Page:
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Q. Who is Mr. Smarty Plants?

A: There are those who suspect Wildflower Center volunteers are the culpable and capable culprits. Yet, others think staff members play some, albeit small, role. You can torture us with your plant questions, but we will never reveal the Green Guru's secret identity.

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Ask Mr. Smarty Plants is a free service provided by the staff and volunteers at the Lady Bird Johnson Wildflower Center.

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Friday - August 04, 2006

From: Austin, TX
Region: Southwest
Topic: Diseases and Disorders
Title: Beneficial earthworms attacked by fire ants
Answered by: Nan Hampton

QUESTION:

Is there a right way or a trick to releasing earthworms? I have a friend who has an abundance of earthworms in their soil so I took advantage of the situation. I released them in my freshly tilled garden and made rows to release my worms. No ants were present I triple checked, this was in the evening I released them. I covered them up about 2-3 inches then watered them in, again no ants present and they seem to be likeing their new home digging down to explore. The next morning I was horrified to find about half a dozen of my prize worms covered with ants. I felt so bad. This happened twice, can you help? Or should I just leave the little fellas alone :-) Thanks, and by the way I love your name Mr.Smarty Plants Tammy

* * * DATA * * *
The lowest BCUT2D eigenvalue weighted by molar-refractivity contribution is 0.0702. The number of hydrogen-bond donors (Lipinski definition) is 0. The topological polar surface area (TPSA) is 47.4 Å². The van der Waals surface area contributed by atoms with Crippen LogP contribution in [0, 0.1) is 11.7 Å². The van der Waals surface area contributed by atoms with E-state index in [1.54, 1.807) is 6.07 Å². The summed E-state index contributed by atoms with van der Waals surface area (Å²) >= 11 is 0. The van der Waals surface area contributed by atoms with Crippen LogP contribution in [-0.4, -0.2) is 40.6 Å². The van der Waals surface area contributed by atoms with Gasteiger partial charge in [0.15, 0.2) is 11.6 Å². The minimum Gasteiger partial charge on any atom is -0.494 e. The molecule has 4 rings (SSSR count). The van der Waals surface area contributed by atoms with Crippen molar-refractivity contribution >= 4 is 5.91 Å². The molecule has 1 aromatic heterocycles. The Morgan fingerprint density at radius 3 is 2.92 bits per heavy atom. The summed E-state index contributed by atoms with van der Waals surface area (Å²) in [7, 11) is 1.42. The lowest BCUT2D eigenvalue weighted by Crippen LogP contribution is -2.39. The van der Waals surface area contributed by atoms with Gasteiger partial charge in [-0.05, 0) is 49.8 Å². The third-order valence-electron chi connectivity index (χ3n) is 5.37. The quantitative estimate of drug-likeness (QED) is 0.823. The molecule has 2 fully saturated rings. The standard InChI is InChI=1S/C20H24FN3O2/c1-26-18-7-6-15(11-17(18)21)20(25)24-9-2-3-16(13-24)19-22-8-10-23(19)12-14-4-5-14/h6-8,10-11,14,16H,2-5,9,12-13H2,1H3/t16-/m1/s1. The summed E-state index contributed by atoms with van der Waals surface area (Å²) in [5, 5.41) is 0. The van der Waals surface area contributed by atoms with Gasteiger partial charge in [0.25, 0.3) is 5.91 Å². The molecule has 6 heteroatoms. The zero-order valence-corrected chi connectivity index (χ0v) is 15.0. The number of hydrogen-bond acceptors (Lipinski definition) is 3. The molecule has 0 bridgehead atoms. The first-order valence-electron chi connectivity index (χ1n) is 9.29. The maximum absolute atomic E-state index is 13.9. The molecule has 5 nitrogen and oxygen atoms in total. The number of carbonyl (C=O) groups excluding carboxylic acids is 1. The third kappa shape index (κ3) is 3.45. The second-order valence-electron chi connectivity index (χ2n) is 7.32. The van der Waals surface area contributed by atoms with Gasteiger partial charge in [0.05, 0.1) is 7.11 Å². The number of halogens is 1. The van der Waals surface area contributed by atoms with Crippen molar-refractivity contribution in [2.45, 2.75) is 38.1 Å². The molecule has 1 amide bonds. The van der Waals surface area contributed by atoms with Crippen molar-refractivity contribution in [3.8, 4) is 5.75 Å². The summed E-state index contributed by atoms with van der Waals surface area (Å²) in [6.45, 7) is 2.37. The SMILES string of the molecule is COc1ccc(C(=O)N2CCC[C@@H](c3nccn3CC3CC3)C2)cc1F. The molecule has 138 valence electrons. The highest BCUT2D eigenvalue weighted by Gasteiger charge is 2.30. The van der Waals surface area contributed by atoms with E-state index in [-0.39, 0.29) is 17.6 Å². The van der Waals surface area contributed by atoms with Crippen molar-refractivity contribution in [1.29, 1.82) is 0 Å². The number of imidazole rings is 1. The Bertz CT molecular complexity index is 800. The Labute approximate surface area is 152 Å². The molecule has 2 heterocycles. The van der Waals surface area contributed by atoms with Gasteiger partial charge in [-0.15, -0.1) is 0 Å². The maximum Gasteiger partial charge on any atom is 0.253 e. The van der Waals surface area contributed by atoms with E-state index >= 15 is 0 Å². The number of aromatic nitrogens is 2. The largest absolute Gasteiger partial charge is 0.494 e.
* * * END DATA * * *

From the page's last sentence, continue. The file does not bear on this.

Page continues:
ANSWER:

I am sorry you lost your earthworms. It sounds as if you have fire ants (Solenopsis spp.) and even though you did a thorough search for ants before you put the worms out, you wouldn't necessarily see the individual worker ants who were out foraging for a great protein-rich meal to feed the developing larvae and the queen in the nest. Ants have a keen sense of smell and they may forage 100 feet or more from their nests. When they smelled your earthworms they would have recruited some buddies and hurried over to take advantage of the great food source.

I don't hold out much hope for your introduction of earthworms into your garden unless you begin some ant control, too. The article above offers some environmentally friendly ways of controlling the ants. Meanwhile, here are some tips from Mother Earth News and from eHow.com about cultivating earthworms. Unfortunately, neither offers tips on how to protect them from attack by ants.
 

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